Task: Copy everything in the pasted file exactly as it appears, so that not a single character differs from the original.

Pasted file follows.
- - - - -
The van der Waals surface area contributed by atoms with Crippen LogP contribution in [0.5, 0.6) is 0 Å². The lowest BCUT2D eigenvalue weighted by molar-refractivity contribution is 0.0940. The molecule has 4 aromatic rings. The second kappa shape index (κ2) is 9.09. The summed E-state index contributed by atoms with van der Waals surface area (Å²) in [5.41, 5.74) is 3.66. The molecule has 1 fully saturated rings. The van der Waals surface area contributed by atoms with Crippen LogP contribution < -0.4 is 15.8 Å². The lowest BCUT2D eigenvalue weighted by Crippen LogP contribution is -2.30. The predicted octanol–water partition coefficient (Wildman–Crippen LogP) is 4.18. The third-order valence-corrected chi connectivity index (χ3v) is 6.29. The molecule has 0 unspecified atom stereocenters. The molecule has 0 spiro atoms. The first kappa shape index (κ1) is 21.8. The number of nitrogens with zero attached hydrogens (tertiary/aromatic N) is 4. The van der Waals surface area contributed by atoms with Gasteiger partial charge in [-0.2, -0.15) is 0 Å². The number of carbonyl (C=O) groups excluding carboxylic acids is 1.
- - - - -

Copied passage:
The van der Waals surface area contributed by atoms with Crippen LogP contribution in [0.5, 0.6) is 0 Å². The lowest BCUT2D eigenvalue weighted by molar-refractivity contribution is 0.0940. The molecule has 4 aromatic rings. The second kappa shape index (κ2) is 9.09. The summed E-state index contributed by atoms with van der Waals surface area (Å²) in [5.41, 5.74) is 3.66. The molecule has 1 fully saturated rings. The van der Waals surface area contributed by atoms with Crippen LogP contribution < -0.4 is 15.8 Å². The lowest BCUT2D eigenvalue weighted by Crippen LogP contribution is -2.30. The predicted octanol–water partition coefficient (Wildman–Crippen LogP) is 4.18. The third-order valence-corrected chi connectivity index (χ3v) is 6.29. The molecule has 0 unspecified atom stereocenters. The molecule has 0 spiro atoms. The first kappa shape index (κ1) is 21.8. The number of nitrogens with zero attached hydrogens (tertiary/aromatic N) is 4. The van der Waals surface area contributed by atoms with Gasteiger partial charge in [-0.2, -0.15) is 0 Å². The number of carbonyl (C=O) groups excluding carboxylic acids is 1.